Attributed to Kangra, c. 1800-1825, it portrays the divine lovers in a lush forest setting that has been interpreted as suggesting the spring season in Braj and the culmination of their illicit affair. The scene’s intended association with Braj can be corroborated by a previously unnoticed, or at least unremarked, feature of the painting. At the top of the painting is a silver crescent moon in a star-filled sky. Thus, the white background behind Krishna and Radha must be that of a moonlit night rather than a bright spring day. Accordingly, this charming night scene may also evoke Krishna’s last night of dalliance in Braj before leaving his adolescence to journey to Mathura and begin his adulthood.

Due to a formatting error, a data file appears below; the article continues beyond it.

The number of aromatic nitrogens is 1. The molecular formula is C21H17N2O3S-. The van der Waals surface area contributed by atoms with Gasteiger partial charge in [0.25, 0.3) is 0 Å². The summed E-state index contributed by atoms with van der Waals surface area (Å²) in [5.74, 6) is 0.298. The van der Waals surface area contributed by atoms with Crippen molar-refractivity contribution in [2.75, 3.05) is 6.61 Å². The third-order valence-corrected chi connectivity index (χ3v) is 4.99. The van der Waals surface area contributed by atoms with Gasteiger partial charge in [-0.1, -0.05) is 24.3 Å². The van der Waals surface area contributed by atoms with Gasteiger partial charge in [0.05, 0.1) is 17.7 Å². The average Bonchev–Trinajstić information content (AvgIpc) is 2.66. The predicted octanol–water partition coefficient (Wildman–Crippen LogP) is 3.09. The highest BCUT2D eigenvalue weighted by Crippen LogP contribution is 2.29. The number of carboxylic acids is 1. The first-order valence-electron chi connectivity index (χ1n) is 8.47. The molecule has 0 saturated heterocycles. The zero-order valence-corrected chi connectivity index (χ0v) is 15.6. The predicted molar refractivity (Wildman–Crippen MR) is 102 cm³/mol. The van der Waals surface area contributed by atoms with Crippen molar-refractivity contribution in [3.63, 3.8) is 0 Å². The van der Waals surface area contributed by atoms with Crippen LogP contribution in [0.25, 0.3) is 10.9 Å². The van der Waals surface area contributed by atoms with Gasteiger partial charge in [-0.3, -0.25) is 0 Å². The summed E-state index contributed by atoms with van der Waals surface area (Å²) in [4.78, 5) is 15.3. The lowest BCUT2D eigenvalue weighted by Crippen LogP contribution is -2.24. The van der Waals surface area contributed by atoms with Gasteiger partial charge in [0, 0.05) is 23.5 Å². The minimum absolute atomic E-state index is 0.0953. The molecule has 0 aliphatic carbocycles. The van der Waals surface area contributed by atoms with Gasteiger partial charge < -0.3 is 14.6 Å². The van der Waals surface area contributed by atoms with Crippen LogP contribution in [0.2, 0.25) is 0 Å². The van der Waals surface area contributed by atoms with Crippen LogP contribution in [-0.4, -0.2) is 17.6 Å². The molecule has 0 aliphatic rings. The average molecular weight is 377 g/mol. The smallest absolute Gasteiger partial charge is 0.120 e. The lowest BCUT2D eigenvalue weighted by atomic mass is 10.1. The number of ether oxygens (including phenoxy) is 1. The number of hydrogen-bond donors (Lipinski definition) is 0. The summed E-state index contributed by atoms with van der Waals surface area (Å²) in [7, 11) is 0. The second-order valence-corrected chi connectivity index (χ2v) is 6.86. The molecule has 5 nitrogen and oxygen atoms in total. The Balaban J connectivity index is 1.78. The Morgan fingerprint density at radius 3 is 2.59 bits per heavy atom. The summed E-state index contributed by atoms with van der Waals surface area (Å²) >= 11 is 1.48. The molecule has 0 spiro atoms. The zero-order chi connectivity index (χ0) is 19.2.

“O Lord Vasudeva, O Supreme Personality of Godhead, You are the creator of the entire cosmic manifestation. You live as the Supersoul in everyone’s heart and are smaller than the smallest, yet You are greater than the greatest and are all-pervading. You appear completely silent, having nothing to do, but this is due to Your all-pervading nature and Your fullness in all opulences. I therefore offer my respectful obeisances unto You.“~Srimad Bhagavatam 9.19.29